And on paper, this London field, was, as usual, very strong. You had the top two marathoners in the world in the WR holder (Kosgei) and world champ (Chepngetich), plus a 2:18 woman (Cheruiyot), 2:19 woman (Valary Jemeli), and a 2:20 woman who won Berlin last year (Ashete Bekere). Obviously it helped that almost all of the leaders went out way too hard — no one expected only one woman would break 2:22 today — but to finish second in a field of studs like this is super impressive, requiring Hall to make smart decisions and close hard despite running alone for much of the race. A terrific run.
Hall did it as she ran much closer to her pb than everyone else in the top 5.
We have a separate article on Sara Hall’s great run but one thing we didn’t do is compare how she ran compared to the others. On a day no one else was coming close to a PR, Hall PRd. Here’s hot the top 5 did compared to their PRs.
|Athlete PR Prior to London||London Result|
|1 Brigid Kosgei 2:14:04||4:54 off PR|
|2 Sara Hall 2:22:16||15 second off PR|
|3 Ruth Cheptngetich 2:17:08||4:57 off PR|
|4 Ashete Bekere 2:20:04||2:37 off PR|
|5 Alemu Megertu 2:21:01||3:22 off PR|
Quick Take: What shoes was Hall wearing?
Unfortunately, the reality of marathoning in 2020 is that when someone produces an incredible performance, the question has to be asked: what shoes were they wearing?
And in Hall’s case, we don’t know (LetsRun texted Hall’s agent Josh Cox and husband Ryan, but neither responded). While the orange uppers had the Asics logo — Hall’s sponsor — some have speculated that the sole looks like adidas’ new Adizero Adios Pro.
For the record, World Athletics issued an update to its shoe rules in July that stated, “Approved shoes to be made available prior to an international competition for distribution to any uncontracted elite athlete via an Athletic Shoe Availability Scheme.”
In addition, Technical Rule 5.2.1 states places limits on shoe customization:
A shoe that meets the criteria set out in this Rule 5 may be customised to suit the characteristic of a particular athlete’s foot. However, one-off shoes made to order (i.e. that are only ones of their kind) to suit the characteristics of an athlete’s foot or other requirements are not permitted.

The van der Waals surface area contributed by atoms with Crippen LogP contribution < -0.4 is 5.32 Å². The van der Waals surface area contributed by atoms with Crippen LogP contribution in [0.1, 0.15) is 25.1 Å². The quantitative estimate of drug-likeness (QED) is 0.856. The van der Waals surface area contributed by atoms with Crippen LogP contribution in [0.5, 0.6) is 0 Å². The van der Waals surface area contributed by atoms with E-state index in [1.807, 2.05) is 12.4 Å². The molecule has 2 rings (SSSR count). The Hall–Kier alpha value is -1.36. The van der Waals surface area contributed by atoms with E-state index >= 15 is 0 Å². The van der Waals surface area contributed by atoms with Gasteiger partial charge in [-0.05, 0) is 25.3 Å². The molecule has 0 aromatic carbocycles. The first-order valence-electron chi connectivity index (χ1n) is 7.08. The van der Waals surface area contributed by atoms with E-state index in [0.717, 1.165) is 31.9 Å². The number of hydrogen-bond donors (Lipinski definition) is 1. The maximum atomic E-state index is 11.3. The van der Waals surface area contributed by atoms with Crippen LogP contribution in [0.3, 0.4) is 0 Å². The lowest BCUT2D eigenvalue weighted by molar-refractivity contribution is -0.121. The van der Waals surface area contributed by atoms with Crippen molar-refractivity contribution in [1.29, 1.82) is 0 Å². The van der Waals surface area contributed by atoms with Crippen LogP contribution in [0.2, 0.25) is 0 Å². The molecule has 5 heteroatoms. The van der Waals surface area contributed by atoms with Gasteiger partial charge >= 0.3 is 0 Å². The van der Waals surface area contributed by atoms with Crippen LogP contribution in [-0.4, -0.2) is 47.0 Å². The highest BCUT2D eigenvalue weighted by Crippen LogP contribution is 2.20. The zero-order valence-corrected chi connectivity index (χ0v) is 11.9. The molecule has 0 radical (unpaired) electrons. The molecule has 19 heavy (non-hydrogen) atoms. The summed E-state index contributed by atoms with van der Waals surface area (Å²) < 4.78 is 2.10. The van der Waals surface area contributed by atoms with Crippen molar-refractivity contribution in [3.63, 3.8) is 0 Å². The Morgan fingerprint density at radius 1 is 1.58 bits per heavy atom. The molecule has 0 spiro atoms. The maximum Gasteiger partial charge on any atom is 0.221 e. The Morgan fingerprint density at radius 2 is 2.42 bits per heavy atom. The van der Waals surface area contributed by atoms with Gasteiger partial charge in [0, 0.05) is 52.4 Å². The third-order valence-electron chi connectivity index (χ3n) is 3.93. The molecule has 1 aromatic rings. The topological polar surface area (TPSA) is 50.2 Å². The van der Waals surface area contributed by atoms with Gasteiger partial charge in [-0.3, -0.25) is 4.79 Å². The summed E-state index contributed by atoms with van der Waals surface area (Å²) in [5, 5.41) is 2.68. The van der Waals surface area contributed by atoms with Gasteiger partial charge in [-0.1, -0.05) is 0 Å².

So we’ll see what happens with that. If she wore a shoe that is out on the market but only changed the upper to protect her sponsor, we don’t that should result in a DQ as it’s simply a cosmetic change but this whole shoe debate continues to drive us nuts. Imagine if in a few years, we learn that her upper was somehow way better than anyone else’s.
Update: We have received more info on her shoe situation from Hall’s agent Josh Cox.
FYI, I reached out to Sara Hall’s agent Josh Cox to ask what shoes she was wearing in London today (as I saw some questions on this subject). Here was his response: pic.twitter.com/NMYaG5snJp
— Jonathan Gault (@jgault13) October 4, 2020
Reading between the lines, since he doesn’t name the type of shoe she was wearing, we believe that she’s wearing another brand’s shoe with a customized upper is a pretty good bet.
Quick Take: Molly Seidel seemed pleased after this one and for good reason
After she cross the finish line, Seidel stuck her tongue out and celebrated.
While Seidel was a national champ in both high school and college and became an Olympian in February, her career has been far from smooth sailing. As someone who has struggled with disordered eating, anxiety and depression, for her to PR in the midst of global pandemic and finish sixth in her first Abbott World Marathon major was something she rightly was proud of. She wanted to get more experience in the marathon and she did and showed she’s made for the distance.
Be a fan and talk about 2020 London on our messageaboard / fan forum.
- Official Men’s Race Live Discussion Thread
- Official Women’s Race Live Discussion Thread
- Sara MF Hall
- What shoes did Sara Hall run in? Didn’t look like the metaracers but looked like it was asics, a prototype?
- Is Sara Hall a better marathon runner than Ryan was?
- Bekele is the real GOAT, make no mistake.
- Oh no! Commentator described the body appearance of a marathoner
- Kipchoge WILL LOSE His First Marathon Today
Leader Mile By Mile Splits